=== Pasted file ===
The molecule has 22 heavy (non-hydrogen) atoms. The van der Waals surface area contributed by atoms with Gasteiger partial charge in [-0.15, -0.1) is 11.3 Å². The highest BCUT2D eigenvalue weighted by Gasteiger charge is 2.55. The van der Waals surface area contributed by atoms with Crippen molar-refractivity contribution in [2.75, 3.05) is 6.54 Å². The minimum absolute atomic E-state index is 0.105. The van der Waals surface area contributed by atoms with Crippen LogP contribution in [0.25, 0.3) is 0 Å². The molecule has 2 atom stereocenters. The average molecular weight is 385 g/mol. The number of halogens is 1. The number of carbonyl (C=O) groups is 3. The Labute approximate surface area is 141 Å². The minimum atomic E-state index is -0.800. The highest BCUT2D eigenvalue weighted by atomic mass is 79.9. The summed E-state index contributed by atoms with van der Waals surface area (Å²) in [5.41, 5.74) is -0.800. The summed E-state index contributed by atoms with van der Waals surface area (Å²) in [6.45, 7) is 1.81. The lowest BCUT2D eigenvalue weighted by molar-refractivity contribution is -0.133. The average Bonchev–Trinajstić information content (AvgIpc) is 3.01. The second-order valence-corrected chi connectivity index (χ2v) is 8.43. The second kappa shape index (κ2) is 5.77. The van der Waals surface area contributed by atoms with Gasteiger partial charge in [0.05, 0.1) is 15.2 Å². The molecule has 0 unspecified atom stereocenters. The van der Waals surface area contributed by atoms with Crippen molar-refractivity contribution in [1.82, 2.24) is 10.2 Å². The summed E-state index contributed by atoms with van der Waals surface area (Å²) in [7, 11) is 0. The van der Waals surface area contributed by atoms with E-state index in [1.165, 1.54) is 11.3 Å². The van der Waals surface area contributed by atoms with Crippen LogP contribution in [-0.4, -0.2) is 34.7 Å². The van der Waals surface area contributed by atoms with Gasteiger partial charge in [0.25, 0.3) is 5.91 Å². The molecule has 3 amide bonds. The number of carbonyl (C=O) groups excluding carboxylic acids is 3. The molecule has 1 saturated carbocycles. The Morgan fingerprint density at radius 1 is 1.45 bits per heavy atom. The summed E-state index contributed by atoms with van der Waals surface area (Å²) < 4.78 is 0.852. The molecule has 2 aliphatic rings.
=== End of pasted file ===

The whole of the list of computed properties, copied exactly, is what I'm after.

The molecule has 22 heavy (non-hydrogen) atoms. The van der Waals surface area contributed by atoms with Gasteiger partial charge in [-0.15, -0.1) is 11.3 Å². The highest BCUT2D eigenvalue weighted by Gasteiger charge is 2.55. The van der Waals surface area contributed by atoms with Crippen molar-refractivity contribution in [2.75, 3.05) is 6.54 Å². The minimum absolute atomic E-state index is 0.105. The van der Waals surface area contributed by atoms with Crippen LogP contribution in [0.25, 0.3) is 0 Å². The molecule has 2 atom stereocenters. The average molecular weight is 385 g/mol. The number of halogens is 1. The number of carbonyl (C=O) groups is 3. The Labute approximate surface area is 141 Å². The minimum atomic E-state index is -0.800. The highest BCUT2D eigenvalue weighted by atomic mass is 79.9. The summed E-state index contributed by atoms with van der Waals surface area (Å²) in [5.41, 5.74) is -0.800. The summed E-state index contributed by atoms with van der Waals surface area (Å²) in [6.45, 7) is 1.81. The lowest BCUT2D eigenvalue weighted by molar-refractivity contribution is -0.133. The average Bonchev–Trinajstić information content (AvgIpc) is 3.01. The second-order valence-corrected chi connectivity index (χ2v) is 8.43. The second kappa shape index (κ2) is 5.77. The van der Waals surface area contributed by atoms with Gasteiger partial charge in [0.05, 0.1) is 15.2 Å². The molecule has 0 unspecified atom stereocenters. The van der Waals surface area contributed by atoms with Crippen molar-refractivity contribution in [1.82, 2.24) is 10.2 Å². The summed E-state index contributed by atoms with van der Waals surface area (Å²) in [7, 11) is 0. The van der Waals surface area contributed by atoms with E-state index in [1.165, 1.54) is 11.3 Å². The van der Waals surface area contributed by atoms with Crippen LogP contribution in [-0.4, -0.2) is 34.7 Å². The van der Waals surface area contributed by atoms with Gasteiger partial charge in [0.25, 0.3) is 5.91 Å². The molecule has 3 amide bonds. The number of carbonyl (C=O) groups excluding carboxylic acids is 3. The molecule has 1 saturated carbocycles. The Morgan fingerprint density at radius 1 is 1.45 bits per heavy atom. The summed E-state index contributed by atoms with van der Waals surface area (Å²) < 4.78 is 0.852. The molecule has 2 aliphatic rings.